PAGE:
2) they travel long distances through most materials generating low level radioactive waste as they go.
3) Because of (2) it's hard to extract useful heat energy from them.
The absence of neutrons is what makes the reaction attractive as a(speculative) energy source.
The big disadvantage of the Helium3-Deuterium reaction is that it's about five times "harder" then pure Deuterium, and no one has even come close to extracting net energy from pure Deuterium (Except for the "Ivy Mike" hydrogen bomb back in 1952).
Yes, and we all saw how that went :eek:

Thanks GeorgeRaetz,

Another few points to absorb, thank you.

I understand Helium-3 is produced by the decay of tritium, surely that would be impossible/uneconomical to first produce tritium, and then let it decay to Helium-3 on an industrial scale.

Getting it from the moon, where it has yet to be confirmed in significant quantities (as far as I understand), seem to go against the idea of “readily available and safe” power production that’s attached to nuclear fusion. Is there another way to produce Helium-3, or might it be a fuel we dismiss?

When you say that the secondary reactor is unneccessary, does that mean, that a D-D reactor would continue to fuse the resulting tritium and thus generate power from both primary and secondary (by-product) fuel?

If I have done my armchair-calculations right, this would rule out a deuterium-helium3 fusion, as the deuterium would fuse and create tritium well before the deuterium-helium3 fusion takes place. The resulting tritium would also fuse with the deuterium and create the deuterium-tritium fusion, rather than a true aneutronic fusion as was expected by a deuterium-helium3 fuel.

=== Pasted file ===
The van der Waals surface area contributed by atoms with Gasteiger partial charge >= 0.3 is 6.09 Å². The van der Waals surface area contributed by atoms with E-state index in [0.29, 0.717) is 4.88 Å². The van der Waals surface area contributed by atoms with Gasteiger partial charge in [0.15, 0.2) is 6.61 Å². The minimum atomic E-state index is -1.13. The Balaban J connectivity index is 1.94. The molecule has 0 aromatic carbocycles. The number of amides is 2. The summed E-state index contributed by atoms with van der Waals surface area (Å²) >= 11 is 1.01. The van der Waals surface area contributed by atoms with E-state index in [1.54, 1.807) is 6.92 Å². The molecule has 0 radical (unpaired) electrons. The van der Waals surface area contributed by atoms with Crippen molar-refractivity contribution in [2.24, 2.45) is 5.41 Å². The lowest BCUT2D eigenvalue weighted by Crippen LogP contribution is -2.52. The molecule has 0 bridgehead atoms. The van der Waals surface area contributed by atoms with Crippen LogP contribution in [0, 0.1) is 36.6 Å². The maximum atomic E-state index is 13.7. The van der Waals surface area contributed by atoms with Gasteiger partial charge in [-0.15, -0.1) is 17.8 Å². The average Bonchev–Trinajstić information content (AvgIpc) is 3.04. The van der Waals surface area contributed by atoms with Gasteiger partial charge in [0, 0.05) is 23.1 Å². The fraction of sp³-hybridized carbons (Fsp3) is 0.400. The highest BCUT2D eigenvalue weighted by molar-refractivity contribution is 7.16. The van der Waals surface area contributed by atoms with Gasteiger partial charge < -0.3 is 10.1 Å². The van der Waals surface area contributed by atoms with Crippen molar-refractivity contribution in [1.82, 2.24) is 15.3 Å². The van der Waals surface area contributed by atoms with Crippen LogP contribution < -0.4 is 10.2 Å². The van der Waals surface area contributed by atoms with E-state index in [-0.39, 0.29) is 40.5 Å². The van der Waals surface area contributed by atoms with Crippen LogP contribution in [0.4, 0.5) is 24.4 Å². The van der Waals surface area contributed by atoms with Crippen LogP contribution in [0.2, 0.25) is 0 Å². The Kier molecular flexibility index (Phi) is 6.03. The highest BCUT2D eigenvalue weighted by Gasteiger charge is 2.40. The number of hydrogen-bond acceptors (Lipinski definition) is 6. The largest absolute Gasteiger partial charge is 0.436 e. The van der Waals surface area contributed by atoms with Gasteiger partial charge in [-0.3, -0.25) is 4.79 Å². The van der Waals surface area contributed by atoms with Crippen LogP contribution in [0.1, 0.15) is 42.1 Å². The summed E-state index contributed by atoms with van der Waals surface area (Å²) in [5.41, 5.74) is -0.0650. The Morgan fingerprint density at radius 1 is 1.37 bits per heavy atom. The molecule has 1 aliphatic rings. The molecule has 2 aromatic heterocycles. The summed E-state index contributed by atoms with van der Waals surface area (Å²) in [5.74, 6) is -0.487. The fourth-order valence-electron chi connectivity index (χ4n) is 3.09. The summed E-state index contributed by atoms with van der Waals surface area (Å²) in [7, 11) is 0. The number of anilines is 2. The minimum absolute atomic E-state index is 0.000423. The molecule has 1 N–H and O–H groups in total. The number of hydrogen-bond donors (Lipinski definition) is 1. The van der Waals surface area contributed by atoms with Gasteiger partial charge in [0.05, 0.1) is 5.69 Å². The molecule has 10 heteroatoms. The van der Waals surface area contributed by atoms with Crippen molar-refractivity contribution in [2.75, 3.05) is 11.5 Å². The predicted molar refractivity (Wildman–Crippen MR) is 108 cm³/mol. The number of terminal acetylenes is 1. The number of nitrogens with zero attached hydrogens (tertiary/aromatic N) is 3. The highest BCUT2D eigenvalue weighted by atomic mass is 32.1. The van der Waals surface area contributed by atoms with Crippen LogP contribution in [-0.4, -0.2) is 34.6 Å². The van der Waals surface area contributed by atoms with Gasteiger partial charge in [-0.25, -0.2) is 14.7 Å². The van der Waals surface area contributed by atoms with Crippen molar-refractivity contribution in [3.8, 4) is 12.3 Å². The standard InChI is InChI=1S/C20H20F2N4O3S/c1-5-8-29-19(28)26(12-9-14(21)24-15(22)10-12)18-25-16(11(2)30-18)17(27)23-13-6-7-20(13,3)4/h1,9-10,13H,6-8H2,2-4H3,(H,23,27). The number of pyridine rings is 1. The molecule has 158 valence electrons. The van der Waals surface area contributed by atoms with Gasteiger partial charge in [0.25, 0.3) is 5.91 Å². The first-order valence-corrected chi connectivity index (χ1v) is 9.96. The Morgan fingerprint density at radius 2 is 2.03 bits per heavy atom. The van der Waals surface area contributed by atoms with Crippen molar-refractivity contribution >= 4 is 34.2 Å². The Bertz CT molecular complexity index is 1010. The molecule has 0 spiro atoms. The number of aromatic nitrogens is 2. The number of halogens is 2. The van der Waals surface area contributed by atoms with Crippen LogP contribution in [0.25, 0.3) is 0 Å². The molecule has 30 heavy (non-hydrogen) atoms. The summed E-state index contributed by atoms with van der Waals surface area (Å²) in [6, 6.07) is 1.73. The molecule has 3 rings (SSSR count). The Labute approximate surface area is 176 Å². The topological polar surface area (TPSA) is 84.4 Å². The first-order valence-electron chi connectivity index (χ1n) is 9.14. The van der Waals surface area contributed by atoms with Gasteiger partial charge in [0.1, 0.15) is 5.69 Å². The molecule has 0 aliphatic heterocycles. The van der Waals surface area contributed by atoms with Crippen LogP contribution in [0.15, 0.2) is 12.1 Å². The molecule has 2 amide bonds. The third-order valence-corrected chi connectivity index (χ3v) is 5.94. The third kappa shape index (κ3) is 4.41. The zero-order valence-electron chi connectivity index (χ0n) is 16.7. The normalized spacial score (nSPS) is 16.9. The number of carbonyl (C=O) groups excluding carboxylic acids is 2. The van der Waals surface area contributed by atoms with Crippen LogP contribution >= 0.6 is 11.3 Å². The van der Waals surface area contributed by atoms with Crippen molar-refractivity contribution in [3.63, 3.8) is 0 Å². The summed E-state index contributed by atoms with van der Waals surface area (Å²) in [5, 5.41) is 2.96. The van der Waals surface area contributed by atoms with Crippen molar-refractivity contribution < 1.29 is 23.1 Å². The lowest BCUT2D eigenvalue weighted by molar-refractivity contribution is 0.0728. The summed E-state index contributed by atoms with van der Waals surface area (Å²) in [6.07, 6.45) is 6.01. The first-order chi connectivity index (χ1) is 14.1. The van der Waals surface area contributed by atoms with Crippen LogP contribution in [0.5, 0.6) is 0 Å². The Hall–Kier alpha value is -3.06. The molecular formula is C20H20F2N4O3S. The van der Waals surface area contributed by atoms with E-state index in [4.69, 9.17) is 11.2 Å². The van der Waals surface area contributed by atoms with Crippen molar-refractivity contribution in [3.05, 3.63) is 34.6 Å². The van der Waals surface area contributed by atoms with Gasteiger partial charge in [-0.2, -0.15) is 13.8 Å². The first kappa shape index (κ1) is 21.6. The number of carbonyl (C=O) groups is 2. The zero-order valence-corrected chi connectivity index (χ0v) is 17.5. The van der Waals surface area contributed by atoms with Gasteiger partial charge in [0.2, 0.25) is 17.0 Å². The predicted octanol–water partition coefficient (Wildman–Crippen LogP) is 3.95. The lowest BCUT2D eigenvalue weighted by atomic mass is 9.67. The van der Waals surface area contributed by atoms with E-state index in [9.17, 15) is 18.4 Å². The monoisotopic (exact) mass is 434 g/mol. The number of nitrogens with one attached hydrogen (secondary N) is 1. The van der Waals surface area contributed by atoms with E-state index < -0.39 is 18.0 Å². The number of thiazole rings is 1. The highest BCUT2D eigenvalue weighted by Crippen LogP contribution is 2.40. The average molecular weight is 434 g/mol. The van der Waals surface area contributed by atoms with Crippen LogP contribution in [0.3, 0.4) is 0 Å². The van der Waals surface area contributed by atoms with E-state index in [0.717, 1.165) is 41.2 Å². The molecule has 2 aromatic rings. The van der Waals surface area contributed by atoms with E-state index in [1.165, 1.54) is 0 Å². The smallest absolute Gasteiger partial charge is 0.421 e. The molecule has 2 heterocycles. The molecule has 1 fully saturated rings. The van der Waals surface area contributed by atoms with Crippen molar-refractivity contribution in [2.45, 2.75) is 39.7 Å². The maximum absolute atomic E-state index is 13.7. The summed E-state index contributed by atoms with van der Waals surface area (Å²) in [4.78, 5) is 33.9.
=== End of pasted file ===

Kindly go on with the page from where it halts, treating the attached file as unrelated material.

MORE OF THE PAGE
edit for second question and adding final thought.
 
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  • #7
I understand Helium-3 is produced by the decay of tritium,...
That seems correct. To obtain tritium you need neutrons, and the usual source of neutrons is a fission reactor.
...Is there another way to produce Helium-3, or might it be a fuel we dismiss?
There appears to be no adequate natural source of He3 source on Earth. For more info see the Wikipedia article on He3 (http://en.wikipedia.org/wiki/Helium_3).
...does ... a D-D reactor continue to fuse the resulting tritium and thus generate power from both primary and secondary (by-product) fuel?
Yes, most proposed fusion reactors are essentially a tank or pellet of deuterium heated to very high temperatures(~100E6K or more) so the deuterium nuclei acquire enough kinetic energy to slam into each other and "fuze". Now the DD fusion reaction produces a tritium nucleus that flies out at fairly high kinetic energy. This high energy tritium nucleus now finds itself in a sea of Deuterium and readily fuzes.(Actually, the tritium initially has too much kinetic energy to efficently "fuze", but it quickly loses energy through collisions and acquires an optimum speed).
...The resulting tritium would also fuse with the deuterium and create the deuterium-tritium fusion, rather than a true aneutronic fusion as was expected by a deuterium-helium3 fuel.
Very true, nuclear fusion in a tank of Deuterium-He3 wouldn't be aneutronic at all. The (highly speculative) proposals for He3-D fusion involve nuclear beams so as to minimize the neutronic side reactions.
 
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  • #8
Thanks to both of you for the clarifications.